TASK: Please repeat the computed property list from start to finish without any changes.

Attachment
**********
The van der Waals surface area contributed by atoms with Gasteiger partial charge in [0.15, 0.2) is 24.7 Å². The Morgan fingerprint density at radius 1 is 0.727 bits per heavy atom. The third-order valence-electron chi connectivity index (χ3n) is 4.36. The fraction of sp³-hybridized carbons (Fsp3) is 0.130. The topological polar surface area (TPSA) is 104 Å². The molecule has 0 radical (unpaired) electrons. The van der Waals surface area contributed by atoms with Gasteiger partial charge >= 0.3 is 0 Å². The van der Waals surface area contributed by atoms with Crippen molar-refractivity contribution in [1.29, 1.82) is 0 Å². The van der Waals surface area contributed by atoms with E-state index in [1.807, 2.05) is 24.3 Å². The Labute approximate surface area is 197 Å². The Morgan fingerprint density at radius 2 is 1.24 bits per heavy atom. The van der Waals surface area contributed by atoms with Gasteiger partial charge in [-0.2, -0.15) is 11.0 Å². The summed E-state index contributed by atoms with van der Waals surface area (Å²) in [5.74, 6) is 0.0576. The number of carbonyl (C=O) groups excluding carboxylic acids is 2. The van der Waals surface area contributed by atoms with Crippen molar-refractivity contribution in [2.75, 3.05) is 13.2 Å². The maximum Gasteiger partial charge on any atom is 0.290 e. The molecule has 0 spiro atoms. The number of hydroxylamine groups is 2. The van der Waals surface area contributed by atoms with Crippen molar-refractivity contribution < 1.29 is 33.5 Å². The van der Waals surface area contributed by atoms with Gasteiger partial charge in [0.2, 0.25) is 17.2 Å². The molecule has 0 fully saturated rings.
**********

The van der Waals surface area contributed by atoms with Gasteiger partial charge in [0.15, 0.2) is 24.7 Å². The Morgan fingerprint density at radius 1 is 0.727 bits per heavy atom. The third-order valence-electron chi connectivity index (χ3n) is 4.36. The fraction of sp³-hybridized carbons (Fsp3) is 0.130. The topological polar surface area (TPSA) is 104 Å². The molecule has 0 radical (unpaired) electrons. The van der Waals surface area contributed by atoms with Gasteiger partial charge >= 0.3 is 0 Å². The van der Waals surface area contributed by atoms with Crippen molar-refractivity contribution in [1.29, 1.82) is 0 Å². The van der Waals surface area contributed by atoms with E-state index in [1.807, 2.05) is 24.3 Å². The Labute approximate surface area is 197 Å². The Morgan fingerprint density at radius 2 is 1.24 bits per heavy atom. The van der Waals surface area contributed by atoms with Gasteiger partial charge in [-0.2, -0.15) is 11.0 Å². The summed E-state index contributed by atoms with van der Waals surface area (Å²) in [5.74, 6) is 0.0576. The number of carbonyl (C=O) groups excluding carboxylic acids is 2. The van der Waals surface area contributed by atoms with Crippen molar-refractivity contribution in [2.75, 3.05) is 13.2 Å². The maximum Gasteiger partial charge on any atom is 0.290 e. The molecule has 0 spiro atoms. The number of hydroxylamine groups is 2. The van der Waals surface area contributed by atoms with Crippen molar-refractivity contribution < 1.29 is 33.5 Å². The van der Waals surface area contributed by atoms with Gasteiger partial charge in [0.2, 0.25) is 17.2 Å². The molecule has 0 fully saturated rings.